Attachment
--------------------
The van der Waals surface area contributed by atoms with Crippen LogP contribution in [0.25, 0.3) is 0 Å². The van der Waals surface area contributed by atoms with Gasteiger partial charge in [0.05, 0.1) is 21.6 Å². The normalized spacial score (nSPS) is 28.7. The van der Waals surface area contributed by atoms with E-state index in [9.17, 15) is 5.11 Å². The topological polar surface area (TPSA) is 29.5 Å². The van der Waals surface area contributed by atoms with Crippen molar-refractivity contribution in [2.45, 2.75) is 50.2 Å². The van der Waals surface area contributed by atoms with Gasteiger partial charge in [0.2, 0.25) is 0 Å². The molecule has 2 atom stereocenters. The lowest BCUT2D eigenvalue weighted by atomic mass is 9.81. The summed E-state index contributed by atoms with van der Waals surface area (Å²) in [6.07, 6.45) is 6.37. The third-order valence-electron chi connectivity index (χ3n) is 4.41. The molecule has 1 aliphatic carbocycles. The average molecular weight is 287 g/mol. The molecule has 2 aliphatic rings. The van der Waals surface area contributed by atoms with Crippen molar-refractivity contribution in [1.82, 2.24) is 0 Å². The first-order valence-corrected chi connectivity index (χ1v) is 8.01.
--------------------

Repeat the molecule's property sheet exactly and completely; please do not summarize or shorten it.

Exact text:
The van der Waals surface area contributed by atoms with Crippen LogP contribution in [0.25, 0.3) is 0 Å². The van der Waals surface area contributed by atoms with Gasteiger partial charge in [0.05, 0.1) is 21.6 Å². The normalized spacial score (nSPS) is 28.7. The van der Waals surface area contributed by atoms with E-state index in [9.17, 15) is 5.11 Å². The topological polar surface area (TPSA) is 29.5 Å². The van der Waals surface area contributed by atoms with Crippen molar-refractivity contribution in [2.45, 2.75) is 50.2 Å². The van der Waals surface area contributed by atoms with Gasteiger partial charge in [0.2, 0.25) is 0 Å². The molecule has 2 atom stereocenters. The lowest BCUT2D eigenvalue weighted by atomic mass is 9.81. The summed E-state index contributed by atoms with van der Waals surface area (Å²) in [6.07, 6.45) is 6.37. The third-order valence-electron chi connectivity index (χ3n) is 4.41. The molecule has 1 aliphatic carbocycles. The average molecular weight is 287 g/mol. The molecule has 2 aliphatic rings. The van der Waals surface area contributed by atoms with Crippen molar-refractivity contribution in [1.82, 2.24) is 0 Å². The first-order valence-corrected chi connectivity index (χ1v) is 8.01.